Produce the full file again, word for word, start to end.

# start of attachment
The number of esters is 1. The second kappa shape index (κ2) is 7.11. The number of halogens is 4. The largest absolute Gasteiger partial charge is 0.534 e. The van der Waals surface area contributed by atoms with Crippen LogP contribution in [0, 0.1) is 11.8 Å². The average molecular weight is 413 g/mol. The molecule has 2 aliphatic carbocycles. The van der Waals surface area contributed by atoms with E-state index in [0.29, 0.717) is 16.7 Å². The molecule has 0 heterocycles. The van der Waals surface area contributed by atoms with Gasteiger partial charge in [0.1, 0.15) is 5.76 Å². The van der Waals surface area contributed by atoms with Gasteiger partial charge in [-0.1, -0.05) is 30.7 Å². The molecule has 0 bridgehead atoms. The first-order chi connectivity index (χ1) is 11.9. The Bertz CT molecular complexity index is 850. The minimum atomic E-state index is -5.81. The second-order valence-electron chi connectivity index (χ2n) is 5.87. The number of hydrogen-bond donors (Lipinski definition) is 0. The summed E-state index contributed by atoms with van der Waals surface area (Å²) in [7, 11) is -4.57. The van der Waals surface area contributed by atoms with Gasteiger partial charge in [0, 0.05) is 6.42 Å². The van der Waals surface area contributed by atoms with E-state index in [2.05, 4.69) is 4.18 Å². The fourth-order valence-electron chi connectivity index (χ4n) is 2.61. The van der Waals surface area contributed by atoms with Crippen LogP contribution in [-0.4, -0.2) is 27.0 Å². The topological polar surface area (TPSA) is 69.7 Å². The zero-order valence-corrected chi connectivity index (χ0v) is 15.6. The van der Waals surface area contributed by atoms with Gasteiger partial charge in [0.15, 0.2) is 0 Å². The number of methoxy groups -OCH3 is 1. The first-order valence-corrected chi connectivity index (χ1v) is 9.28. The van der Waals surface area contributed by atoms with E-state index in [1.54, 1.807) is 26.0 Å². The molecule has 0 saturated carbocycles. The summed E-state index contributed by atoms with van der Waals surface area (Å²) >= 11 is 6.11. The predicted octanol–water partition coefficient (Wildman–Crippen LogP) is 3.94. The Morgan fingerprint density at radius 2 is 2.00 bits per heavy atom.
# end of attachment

The number of esters is 1. The second kappa shape index (κ2) is 7.11. The number of halogens is 4. The largest absolute Gasteiger partial charge is 0.534 e. The van der Waals surface area contributed by atoms with Crippen LogP contribution in [0, 0.1) is 11.8 Å². The average molecular weight is 413 g/mol. The molecule has 2 aliphatic carbocycles. The van der Waals surface area contributed by atoms with E-state index in [0.29, 0.717) is 16.7 Å². The molecule has 0 heterocycles. The van der Waals surface area contributed by atoms with Gasteiger partial charge in [0.1, 0.15) is 5.76 Å². The van der Waals surface area contributed by atoms with Gasteiger partial charge in [-0.1, -0.05) is 30.7 Å². The molecule has 0 bridgehead atoms. The first-order chi connectivity index (χ1) is 11.9. The Bertz CT molecular complexity index is 850. The minimum atomic E-state index is -5.81. The second-order valence-electron chi connectivity index (χ2n) is 5.87. The number of hydrogen-bond donors (Lipinski definition) is 0. The summed E-state index contributed by atoms with van der Waals surface area (Å²) in [7, 11) is -4.57. The van der Waals surface area contributed by atoms with Gasteiger partial charge in [0, 0.05) is 6.42 Å². The van der Waals surface area contributed by atoms with E-state index in [2.05, 4.69) is 4.18 Å². The fourth-order valence-electron chi connectivity index (χ4n) is 2.61. The van der Waals surface area contributed by atoms with Crippen LogP contribution in [-0.4, -0.2) is 27.0 Å². The topological polar surface area (TPSA) is 69.7 Å². The zero-order valence-corrected chi connectivity index (χ0v) is 15.6. The van der Waals surface area contributed by atoms with Gasteiger partial charge in [0.15, 0.2) is 0 Å². The number of methoxy groups -OCH3 is 1. The first-order valence-corrected chi connectivity index (χ1v) is 9.28. The van der Waals surface area contributed by atoms with E-state index in [1.54, 1.807) is 26.0 Å². The molecule has 0 saturated carbocycles. The summed E-state index contributed by atoms with van der Waals surface area (Å²) >= 11 is 6.11. The predicted octanol–water partition coefficient (Wildman–Crippen LogP) is 3.94. The Morgan fingerprint density at radius 2 is 2.00 bits per heavy atom.